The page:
Mestizo owner Jim Urdiales weighs tomatillos at the Latin American meat market and grocery store La Morenita. Photo by Collin Richie
Jim Urdiales eyes a pyramid of bright green tomatillos in the expansive produce section of La Morenita, the large Latin American grocery store on Florida Boulevard. A few days earlier, Urdiales bought a crate of tomatillos here for the roasted salsa verde he makes for his restaurant, Mestizo. Now it’s time to stock up again. While here, he’ll pick up fresh poblano peppers for house-made green molé and a large bag of cotija, the grated cow’s milk cheese from Mexico that he uses for garnishing nearly every dish on the menu.
“I probably come here at least once a week,” Urdiales says.
He’s not alone. Since it opened in 2011, La Morenita has attracted a growing number of Latinos now residing in Baton Rouge as well as practitioners of Latin American cooking who can’t get enough of its variety and comparatively low prices.
The sign outside reads “meat market,” but inside there’s an impressive bounty of produce, dried chiles, canned and dried beans, tortillas, snack foods, baked goods, dry goods, cleaning products and even candles honoring saints. A taco counter on one side of the store supplies some of the most flavorful and inexpensive lunches in Baton Rouge. Not to be outdone, the meat market spans the entire rear wall with all manner of cuts, many of them marinated in vibrant paprika-centric adobo.
La Morenita was launched in Port Arthur, Texas, and has since expanded to Beaumont, Lafayette, Gretna and Baton Rouge, says manager Guillermo Rosas.
“There are a lot of Latin people here who wanted something like this,” he says. “They want to shop and eat the way they remember from home.”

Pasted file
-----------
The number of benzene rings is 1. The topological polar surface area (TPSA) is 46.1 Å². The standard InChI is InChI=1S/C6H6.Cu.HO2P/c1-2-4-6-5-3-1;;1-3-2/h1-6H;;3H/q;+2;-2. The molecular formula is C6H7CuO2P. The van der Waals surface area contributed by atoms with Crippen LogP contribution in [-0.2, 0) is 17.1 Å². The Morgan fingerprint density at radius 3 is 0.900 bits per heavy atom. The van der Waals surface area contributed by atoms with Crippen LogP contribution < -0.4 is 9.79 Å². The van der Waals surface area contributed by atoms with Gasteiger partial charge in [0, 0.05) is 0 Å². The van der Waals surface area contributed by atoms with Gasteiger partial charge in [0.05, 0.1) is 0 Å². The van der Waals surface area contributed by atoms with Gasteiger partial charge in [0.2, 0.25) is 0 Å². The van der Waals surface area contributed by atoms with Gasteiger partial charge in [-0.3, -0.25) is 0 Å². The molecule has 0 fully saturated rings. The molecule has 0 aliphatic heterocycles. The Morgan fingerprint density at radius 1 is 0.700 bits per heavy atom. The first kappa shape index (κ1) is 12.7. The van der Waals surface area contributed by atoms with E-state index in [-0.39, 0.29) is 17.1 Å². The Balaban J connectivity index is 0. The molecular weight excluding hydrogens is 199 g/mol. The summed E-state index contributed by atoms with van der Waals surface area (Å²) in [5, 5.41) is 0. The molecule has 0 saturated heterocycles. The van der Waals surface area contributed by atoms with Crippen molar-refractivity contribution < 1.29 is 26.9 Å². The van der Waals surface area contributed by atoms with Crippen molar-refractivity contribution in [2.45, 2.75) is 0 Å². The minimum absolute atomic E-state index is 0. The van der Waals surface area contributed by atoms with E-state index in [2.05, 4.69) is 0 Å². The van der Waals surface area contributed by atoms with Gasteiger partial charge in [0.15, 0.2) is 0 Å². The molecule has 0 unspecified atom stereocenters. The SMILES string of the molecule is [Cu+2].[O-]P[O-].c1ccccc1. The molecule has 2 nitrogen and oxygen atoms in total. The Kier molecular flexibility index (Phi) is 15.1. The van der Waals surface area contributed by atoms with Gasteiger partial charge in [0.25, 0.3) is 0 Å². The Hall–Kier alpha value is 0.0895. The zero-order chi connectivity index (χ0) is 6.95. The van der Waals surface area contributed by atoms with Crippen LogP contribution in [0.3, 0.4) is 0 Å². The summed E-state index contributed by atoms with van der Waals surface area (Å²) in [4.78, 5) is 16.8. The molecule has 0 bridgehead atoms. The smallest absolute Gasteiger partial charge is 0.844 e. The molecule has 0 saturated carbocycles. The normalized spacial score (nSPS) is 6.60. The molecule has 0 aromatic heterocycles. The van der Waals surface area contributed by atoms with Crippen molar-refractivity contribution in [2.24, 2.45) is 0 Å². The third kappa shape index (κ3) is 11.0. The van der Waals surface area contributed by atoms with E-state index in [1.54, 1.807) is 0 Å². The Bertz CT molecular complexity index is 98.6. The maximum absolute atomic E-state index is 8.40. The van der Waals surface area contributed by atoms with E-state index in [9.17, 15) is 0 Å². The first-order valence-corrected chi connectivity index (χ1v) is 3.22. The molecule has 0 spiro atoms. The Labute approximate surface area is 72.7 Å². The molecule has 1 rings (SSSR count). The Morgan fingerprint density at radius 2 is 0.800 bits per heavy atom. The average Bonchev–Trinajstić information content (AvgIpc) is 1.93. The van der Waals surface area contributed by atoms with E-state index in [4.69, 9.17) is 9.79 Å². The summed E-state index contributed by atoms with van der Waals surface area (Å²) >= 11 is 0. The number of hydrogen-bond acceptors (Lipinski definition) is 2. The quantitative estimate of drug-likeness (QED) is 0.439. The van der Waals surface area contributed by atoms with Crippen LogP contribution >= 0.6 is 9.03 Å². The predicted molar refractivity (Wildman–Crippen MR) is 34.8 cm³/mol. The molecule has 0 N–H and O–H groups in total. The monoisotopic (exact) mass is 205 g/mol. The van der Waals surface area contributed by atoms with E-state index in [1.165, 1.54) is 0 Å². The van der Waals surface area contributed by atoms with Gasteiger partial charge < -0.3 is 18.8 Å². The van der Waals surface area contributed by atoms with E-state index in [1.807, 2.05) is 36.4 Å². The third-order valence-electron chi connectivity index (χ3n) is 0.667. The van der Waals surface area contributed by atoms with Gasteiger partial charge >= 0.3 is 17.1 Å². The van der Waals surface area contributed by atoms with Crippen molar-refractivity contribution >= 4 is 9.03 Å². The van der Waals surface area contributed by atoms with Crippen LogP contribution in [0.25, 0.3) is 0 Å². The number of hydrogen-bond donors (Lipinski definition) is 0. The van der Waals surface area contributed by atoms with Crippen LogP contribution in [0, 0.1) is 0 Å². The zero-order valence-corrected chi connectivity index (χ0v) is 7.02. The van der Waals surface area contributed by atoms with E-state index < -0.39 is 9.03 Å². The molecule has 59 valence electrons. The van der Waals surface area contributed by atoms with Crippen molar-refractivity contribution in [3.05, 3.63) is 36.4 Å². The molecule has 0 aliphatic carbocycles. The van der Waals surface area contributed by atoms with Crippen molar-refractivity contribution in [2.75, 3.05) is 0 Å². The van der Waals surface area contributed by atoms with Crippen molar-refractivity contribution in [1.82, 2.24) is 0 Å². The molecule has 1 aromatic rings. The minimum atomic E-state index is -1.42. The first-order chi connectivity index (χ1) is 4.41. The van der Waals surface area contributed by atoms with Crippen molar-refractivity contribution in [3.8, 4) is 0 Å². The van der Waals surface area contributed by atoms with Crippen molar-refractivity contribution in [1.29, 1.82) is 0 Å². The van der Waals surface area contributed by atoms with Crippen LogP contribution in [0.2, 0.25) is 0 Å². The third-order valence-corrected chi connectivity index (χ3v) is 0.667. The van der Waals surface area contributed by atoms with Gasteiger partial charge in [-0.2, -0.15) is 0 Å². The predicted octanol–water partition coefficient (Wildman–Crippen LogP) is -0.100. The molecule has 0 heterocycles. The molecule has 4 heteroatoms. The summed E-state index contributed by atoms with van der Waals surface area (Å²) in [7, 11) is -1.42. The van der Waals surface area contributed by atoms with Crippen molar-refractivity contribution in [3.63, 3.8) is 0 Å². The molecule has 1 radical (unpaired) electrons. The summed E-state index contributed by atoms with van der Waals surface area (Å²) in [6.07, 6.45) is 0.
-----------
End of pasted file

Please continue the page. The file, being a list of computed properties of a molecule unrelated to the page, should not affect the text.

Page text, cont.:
Store items spring from Mexico, Central America and South America.
That’s one of the things that sets this store apart, Urdiales says while eyeing the dense cheese section awash in cremas (a sour cream equivalent), queso fresco, Oaxacan cheese and others. “There are a lot of nuances separating, say, Honduran cooking from the cooking of El Salvador, and this place carries a big variety of products from several different countries.”
At lunchtime, the taco counter and its seating area draw mothers and small children, workers, Latinos and Anglos on the hunt for authentic fare. The point-and-order line features large pans of pork, chicken and beef prepared in various styles. You can also usually find pupusas, chile rellenos and flautas.
The adjacent self-serve topping bar features flavorful salsas, fresh limes and shredded cabbage. Like everything else at La Morenita, the taco counter is as authentic as it gets—hard shells and grated cheddar are nowhere in sight.
Restaurateur Jim Urdiales grew up in a family of Mexican restaurateurs, but he’s also been an enthusiastic student of authentic Mexican cooking. Several culinary trips have taken him to different parts of Mexico, including Oaxaca, Veracruz, Merida, Puebla and Guadalupe. “I come back inspired,” he says.
Here are some of Urdiales’ go-to items when shopping at La Morenita:
Dried hibiscus flower: Urdiales reconstitutes these in water to release a stunning red-pink hue, then mixes the liquid with simple syrup for a tasty mocktail.
Chicharrones: The Latin version of cracklins’, these deep-fried pork skins are available in large supply at La Morenita. Urdiales recalls savoring an unforgettable taco in Mexico that featured a simple combination of Oaxacan cheese, caramelized onions and crumbles of crisp, salty chicharrones.
Dried chiles: The shelf life and reasonable price of a bag of dried chiles makes it a must-try at La Morenita. To use, simply reconstitute the chiles in water, then mince and add to sauces, salsas, soups, chilis and more.
Nopalitos: The prickly pear cactus is popular in Mexican cooking, but it takes time to trim away the inedible spikes. Urdiales recommends buying a bag of prepared nopalitos, which can be cooked and served like collard, mustard or turnip greens.
Plantains: The produce section holds a steady supply of plantanos, which are often sliced into cubes, smashed and pan-fried. Urdiales advises waiting to cook the plantains until they are so black you’re tempted to throw them out.